A Supplement Syllabus
Providing shoppers with a list of small-animal supplements can educate them, simplify their choices and encourage sales.
Owners of small animals want to provide the very best diet for their pets and often want to give their pets dietary supplements, but they don’t always understand if and when supplements are beneficial. Retailers can help by providing customers with a list of supplements that are available for small animals to help each pet owner decide what products might be suitable for their particular pet. This list can be provided in the form of a handout that shoppers can use in the store and then take home. The list can also be printed in poster form and hung in the small animal supplement section of a store. Here is an example of such a list:
Nutritional Supplements—Digestible elements meant to boost the nutritional content of the diet.
Vitamins and minerals are necessary for the proper functioning of the cells and organs in the body. Most commercial diets supply adequate amounts, but an additional supplement can help animals that are sick, injured, pregnant, lactating or aging.
Vitamin C—This vitamin is specifically necessary for guinea pigs, one of the only mammals that cannot produce its own. Guinea pigs love chewable vitamin C tablets which can be given as a daily treat.
B Vitamins—Necessary for the proper function of the nerves, a B vitamin complex supplement can help older rats with chronic degenerative hind-leg paralysis. The recommended amount to give is based on the B12; give 5 mcg/lb twice a day.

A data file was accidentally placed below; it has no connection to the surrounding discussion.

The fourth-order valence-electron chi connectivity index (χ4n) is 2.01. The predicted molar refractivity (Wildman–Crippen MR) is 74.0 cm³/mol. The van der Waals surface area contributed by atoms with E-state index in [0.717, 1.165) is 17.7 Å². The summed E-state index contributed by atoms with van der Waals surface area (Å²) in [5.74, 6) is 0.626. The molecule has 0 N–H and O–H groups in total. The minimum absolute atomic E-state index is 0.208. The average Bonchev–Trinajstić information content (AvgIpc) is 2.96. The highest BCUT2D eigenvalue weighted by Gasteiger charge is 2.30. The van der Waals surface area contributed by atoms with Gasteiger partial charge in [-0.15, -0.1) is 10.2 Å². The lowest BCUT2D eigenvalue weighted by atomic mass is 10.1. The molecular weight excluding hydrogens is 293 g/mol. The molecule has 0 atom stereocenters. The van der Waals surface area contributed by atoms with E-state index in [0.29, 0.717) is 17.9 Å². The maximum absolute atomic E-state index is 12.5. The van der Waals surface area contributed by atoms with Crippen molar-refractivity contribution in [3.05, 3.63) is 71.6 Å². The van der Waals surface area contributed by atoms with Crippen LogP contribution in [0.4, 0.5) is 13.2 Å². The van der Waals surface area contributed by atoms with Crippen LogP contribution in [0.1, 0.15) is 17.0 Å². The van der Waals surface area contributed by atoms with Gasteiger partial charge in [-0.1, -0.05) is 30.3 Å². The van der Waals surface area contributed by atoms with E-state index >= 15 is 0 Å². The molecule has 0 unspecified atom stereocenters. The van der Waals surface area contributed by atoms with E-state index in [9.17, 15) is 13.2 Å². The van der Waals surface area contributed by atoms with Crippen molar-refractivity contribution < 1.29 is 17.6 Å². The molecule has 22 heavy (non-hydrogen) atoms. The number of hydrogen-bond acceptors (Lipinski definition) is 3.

Antioxidants—Nutrients, such as selenium and vitamins A, C, E, that can protect cells against damage from free-radicals, which can help to prevent cancer.
Essential fatty acids—Building blocks necessary for a healthy skin and coat, essential fatty acids cannot be formed in the body but must be provided in the diet. These nutrients are commonly marketed for ferrets, but can also be helpful for other animals with dry skin or fur.
High-calorie supplements—Products for pets that are losing weight because of problems eating. Most of the currently available products are made for ferrets and may not be palatable or suitable for omnivores and herbivores. An excellent calorie supplement for rodents is powdered soy human infant formula reconstituted with water.
Digestive Aids—A substance meant to help the proper operation of the digestive system.
Probiotics—These good bacteria for the intestines can help rebalance intestinal flora disturbed by antibiotics or stress, which cause diarrhea. Give at least two hours before or after an oral dose of antibiotics to prevent the antibiotics from killing the probiotics.
Hairball remedies—Rabbits and ferrets can develop hairballs and cannot vomit them up. Anti-hairball supplements usually contain either psyllium fiber or petrolatum to help the hairball pass.
Digestive enzyme products—These products are designed to help prevent hairballs in rabbits, such as papaya tablets, but they may also be able to help older animals of other species having problems digesting their food.
Specialty Supplements—Products meant to reduce an annoying by-product of a pet.
Odor reducers—These supplements are made to be added to a pet’s food and work from the inside out to reduce the amount of odor produced by the waste products. They are mostly marketed for ferrets, whose waste is particularly offensive.
Shedding reducers—These supplements, mostly marketed for ferrets, include nutrients designed to promote a healthy coat and skin and reduce the amount of fur shed, which can help prevent hairballs.
Debbie Ducommun has a B.A. in animal behavior and has worked in the animal field since 1982. She is the author of the book Rats!, the booklet Rat Health Care and, her most recent book, The Complete Guide to Rat Training: Tricks and Games for Rat Fun and Fitness.